The first schools in the modern world were established in the time of the Industrial Revolution. Prior to this time, parents and children spent time together in the fields. Once work moved to factories, parents had to leave for work, and someone needed to take care of their children. That lead to a dynamic shift in education – rather than just experiential learning in the field, students met in formal classrooms. There wasn’t an established curriculum yet so educators wondered what to teach these kids? What would these children do when they grew up? They determined that they would take the jobs of their parents in the factories and assembly lines, and therefore, they needed discipline, patience, literacy and basic math skills.
Since that time, the world has drastically changed, and today, we do not know what awaits current graduates. Nobody knows what future professions will look like, and robots will continue to replace humans in many fields. An example of this can be seen in the banking industry, where many employees have been replaced by applications and independent banking.
Knowledge, which was once unique to adults, and needed to be transmitted through them to students in a classroom, is now accessible to all at the swipe of a finger. It is common for students to correct teachers, as they have equal access to knowledge and information. We also understand that students have multiple intelligences, and what works for one child will not necessarily be appropriate for her friend in the classroom.
These understandings are universal in the field of education, and as a result, an ongoing conversation has begun about the need for changing our schools and adapting them to the 21st century. This discussion involves researchers, regulators, and practitioners in the field. The rationale is always identical: the knowledge revolution, rapid technological developments and the constantly changing workplace have all impacted our view of education and the skills we must provide to students so that they are well-prepared for the future. Other systems have changed and adapted – hospitals, the business community, public policy – while the education system has remained the way it has been for centuries. How do we train tomorrow’s leaders for an ever-evolving and innovating world when many education models are stuck in the past? If the accessibility and attitudes toward knowledge have changed, and the world awaiting our students is now different, then the path to get them there must change as well. It is unreasonable to expect different results when we use the exact same methodologies.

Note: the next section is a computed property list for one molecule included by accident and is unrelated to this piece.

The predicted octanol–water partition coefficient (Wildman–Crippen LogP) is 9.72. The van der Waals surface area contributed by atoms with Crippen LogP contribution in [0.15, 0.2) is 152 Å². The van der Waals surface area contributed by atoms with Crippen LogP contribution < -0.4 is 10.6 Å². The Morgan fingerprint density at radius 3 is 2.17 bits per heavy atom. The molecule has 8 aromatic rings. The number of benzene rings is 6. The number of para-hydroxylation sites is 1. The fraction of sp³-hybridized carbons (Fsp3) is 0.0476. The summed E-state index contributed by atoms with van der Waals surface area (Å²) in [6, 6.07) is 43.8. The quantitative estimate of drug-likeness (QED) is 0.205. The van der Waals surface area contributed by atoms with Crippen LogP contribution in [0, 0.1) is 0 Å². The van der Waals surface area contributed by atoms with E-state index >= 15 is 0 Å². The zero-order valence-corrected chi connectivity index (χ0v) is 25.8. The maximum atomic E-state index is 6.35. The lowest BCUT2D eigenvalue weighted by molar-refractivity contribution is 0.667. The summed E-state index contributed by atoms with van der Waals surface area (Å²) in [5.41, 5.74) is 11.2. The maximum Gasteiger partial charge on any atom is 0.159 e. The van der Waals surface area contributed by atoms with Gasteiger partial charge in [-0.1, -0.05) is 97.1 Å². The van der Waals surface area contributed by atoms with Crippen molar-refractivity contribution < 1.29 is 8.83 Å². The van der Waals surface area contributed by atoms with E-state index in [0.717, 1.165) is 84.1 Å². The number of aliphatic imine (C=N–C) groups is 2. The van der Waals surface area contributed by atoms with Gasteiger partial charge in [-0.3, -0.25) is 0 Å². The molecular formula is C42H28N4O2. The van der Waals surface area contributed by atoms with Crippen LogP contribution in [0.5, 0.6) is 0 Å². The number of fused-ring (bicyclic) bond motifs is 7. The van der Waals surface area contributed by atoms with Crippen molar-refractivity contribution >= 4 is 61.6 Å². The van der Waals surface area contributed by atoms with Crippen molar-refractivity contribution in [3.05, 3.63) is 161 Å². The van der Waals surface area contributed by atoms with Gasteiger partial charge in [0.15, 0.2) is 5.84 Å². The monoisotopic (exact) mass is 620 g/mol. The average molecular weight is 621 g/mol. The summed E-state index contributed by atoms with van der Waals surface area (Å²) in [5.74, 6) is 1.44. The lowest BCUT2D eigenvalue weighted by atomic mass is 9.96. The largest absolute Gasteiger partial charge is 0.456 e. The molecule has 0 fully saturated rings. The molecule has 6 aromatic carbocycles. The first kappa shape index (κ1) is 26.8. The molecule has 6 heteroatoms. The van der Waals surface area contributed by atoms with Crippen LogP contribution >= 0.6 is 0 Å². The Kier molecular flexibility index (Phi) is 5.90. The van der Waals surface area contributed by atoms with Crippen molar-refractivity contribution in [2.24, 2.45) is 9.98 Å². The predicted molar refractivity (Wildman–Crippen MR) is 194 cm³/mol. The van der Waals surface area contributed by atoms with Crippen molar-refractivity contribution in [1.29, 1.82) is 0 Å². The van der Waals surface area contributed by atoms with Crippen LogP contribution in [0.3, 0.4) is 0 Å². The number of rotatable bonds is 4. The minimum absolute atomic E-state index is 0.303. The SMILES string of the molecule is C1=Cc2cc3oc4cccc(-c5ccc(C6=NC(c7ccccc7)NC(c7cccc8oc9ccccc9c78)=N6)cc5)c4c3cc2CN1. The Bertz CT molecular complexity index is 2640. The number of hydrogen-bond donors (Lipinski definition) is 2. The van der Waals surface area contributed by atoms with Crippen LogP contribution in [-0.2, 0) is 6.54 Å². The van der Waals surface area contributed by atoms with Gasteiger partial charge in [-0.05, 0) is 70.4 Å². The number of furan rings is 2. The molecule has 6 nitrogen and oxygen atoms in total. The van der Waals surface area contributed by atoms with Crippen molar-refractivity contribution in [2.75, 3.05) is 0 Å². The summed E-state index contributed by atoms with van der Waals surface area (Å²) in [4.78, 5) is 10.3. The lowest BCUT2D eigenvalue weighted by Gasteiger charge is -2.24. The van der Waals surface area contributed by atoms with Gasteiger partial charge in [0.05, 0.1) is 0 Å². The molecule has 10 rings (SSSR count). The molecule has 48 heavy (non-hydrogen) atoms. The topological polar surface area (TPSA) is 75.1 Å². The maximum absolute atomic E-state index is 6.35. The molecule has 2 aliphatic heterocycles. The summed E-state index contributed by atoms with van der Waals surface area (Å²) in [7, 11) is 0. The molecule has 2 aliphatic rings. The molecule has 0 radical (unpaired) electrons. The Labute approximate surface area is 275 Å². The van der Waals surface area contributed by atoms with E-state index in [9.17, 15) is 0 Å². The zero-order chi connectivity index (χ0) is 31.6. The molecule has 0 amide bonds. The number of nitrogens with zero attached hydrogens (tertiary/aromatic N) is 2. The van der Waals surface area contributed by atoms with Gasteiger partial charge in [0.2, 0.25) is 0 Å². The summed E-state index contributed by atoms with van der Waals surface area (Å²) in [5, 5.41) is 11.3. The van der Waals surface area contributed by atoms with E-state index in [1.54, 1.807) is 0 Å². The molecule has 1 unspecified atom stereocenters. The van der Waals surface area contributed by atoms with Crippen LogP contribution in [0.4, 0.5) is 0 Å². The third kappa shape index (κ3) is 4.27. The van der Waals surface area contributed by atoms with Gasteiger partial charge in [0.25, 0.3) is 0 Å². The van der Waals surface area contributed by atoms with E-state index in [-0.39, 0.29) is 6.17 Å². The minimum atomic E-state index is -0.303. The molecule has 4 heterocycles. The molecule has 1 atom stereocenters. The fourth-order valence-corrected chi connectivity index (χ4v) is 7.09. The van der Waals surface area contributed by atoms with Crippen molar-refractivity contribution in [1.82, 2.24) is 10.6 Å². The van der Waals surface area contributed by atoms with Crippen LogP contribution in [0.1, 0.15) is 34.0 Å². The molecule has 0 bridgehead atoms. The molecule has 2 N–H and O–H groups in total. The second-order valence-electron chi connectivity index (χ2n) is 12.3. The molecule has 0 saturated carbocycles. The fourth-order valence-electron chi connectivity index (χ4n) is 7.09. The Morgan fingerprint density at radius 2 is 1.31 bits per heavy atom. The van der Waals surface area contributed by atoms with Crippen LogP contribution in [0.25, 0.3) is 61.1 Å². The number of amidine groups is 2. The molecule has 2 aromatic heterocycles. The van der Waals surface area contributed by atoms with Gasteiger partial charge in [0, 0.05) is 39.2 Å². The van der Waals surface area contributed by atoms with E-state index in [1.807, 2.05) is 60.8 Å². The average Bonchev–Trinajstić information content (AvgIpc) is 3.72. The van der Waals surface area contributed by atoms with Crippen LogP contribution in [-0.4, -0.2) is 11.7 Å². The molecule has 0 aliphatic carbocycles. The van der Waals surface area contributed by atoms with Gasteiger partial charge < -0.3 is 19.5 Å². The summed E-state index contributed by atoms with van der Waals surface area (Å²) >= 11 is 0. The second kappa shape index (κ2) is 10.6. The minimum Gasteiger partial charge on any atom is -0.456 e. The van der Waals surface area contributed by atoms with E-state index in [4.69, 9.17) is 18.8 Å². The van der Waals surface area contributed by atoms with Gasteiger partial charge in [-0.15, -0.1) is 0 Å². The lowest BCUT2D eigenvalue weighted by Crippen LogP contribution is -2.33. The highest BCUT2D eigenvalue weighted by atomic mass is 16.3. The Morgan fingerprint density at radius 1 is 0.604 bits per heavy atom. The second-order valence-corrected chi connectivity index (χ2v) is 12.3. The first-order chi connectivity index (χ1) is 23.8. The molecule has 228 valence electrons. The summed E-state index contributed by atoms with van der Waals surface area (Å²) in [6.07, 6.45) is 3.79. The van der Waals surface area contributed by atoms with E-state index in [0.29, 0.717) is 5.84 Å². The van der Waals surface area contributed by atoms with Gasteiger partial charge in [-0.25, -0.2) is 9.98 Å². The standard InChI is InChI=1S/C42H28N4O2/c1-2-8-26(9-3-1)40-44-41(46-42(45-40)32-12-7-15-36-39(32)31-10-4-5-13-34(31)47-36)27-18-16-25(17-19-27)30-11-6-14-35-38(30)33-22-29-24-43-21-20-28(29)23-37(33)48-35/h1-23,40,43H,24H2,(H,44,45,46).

In an attempt to meet the ever-changing needs and begin adapting the educational system to the needs of a new era, multiple and varied approaches to learning have been developed, including flipped classrooms, creative use of space, project-based learning, synchronized learning, experiential learning, design thinking and more.
At AMIT, the premier education network in Israel, we put a heavy emphasis on this. We’re responsible for educating the country’s future leaders. As a result, we’ve started the Gogya initiative, which attempts to provide a system-wide, comprehensive cultural change with the aim of impacting all elements of the school.
We focus on six key areas:
- Identity and values
- School culture
- Teaching methods
- Alternative assessment
- Environment and structure
This approach allows for teachers and students to work in a more comprehensive and interactive manner, creating a new framework and understanding of learning and teaching. My upcoming posts will focus on each of the components mentioned above, exploring them, understanding what stands behind them, and learning about their applications in the field through examples.